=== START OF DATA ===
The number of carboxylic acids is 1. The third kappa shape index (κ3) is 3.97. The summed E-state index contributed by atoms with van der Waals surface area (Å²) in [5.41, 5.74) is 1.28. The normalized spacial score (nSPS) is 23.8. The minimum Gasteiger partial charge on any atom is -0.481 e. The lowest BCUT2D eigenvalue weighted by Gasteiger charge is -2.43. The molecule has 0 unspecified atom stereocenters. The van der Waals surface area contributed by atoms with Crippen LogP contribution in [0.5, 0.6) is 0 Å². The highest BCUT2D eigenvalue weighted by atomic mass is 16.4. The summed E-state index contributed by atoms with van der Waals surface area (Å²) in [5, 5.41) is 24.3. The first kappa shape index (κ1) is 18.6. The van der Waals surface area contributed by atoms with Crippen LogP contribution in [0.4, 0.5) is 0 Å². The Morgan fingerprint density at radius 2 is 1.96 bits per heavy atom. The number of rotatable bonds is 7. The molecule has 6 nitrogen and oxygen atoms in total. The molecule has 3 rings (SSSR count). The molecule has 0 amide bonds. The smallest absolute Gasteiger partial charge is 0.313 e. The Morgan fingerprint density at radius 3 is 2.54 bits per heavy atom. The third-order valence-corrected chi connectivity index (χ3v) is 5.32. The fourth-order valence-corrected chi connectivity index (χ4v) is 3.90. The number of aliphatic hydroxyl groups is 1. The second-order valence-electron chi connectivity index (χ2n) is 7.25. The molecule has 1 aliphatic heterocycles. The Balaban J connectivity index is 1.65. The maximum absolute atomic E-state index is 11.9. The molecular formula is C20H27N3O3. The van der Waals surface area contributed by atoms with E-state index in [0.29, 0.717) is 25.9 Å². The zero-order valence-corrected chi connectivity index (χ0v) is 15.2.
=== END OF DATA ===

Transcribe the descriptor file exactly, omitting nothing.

The number of carboxylic acids is 1. The third kappa shape index (κ3) is 3.97. The summed E-state index contributed by atoms with van der Waals surface area (Å²) in [5.41, 5.74) is 1.28. The normalized spacial score (nSPS) is 23.8. The minimum Gasteiger partial charge on any atom is -0.481 e. The lowest BCUT2D eigenvalue weighted by Gasteiger charge is -2.43. The molecule has 0 unspecified atom stereocenters. The van der Waals surface area contributed by atoms with Crippen LogP contribution in [0.5, 0.6) is 0 Å². The highest BCUT2D eigenvalue weighted by atomic mass is 16.4. The summed E-state index contributed by atoms with van der Waals surface area (Å²) in [5, 5.41) is 24.3. The first kappa shape index (κ1) is 18.6. The van der Waals surface area contributed by atoms with Crippen LogP contribution in [0.4, 0.5) is 0 Å². The Morgan fingerprint density at radius 2 is 1.96 bits per heavy atom. The number of rotatable bonds is 7. The molecule has 6 nitrogen and oxygen atoms in total. The molecule has 3 rings (SSSR count). The molecule has 0 amide bonds. The smallest absolute Gasteiger partial charge is 0.313 e. The Morgan fingerprint density at radius 3 is 2.54 bits per heavy atom. The third-order valence-corrected chi connectivity index (χ3v) is 5.32. The fourth-order valence-corrected chi connectivity index (χ4v) is 3.90. The number of aliphatic hydroxyl groups is 1. The second-order valence-electron chi connectivity index (χ2n) is 7.25. The molecule has 1 aliphatic heterocycles. The Balaban J connectivity index is 1.65. The maximum absolute atomic E-state index is 11.9. The molecular formula is C20H27N3O3. The van der Waals surface area contributed by atoms with E-state index in [0.29, 0.717) is 25.9 Å². The zero-order valence-corrected chi connectivity index (χ0v) is 15.2.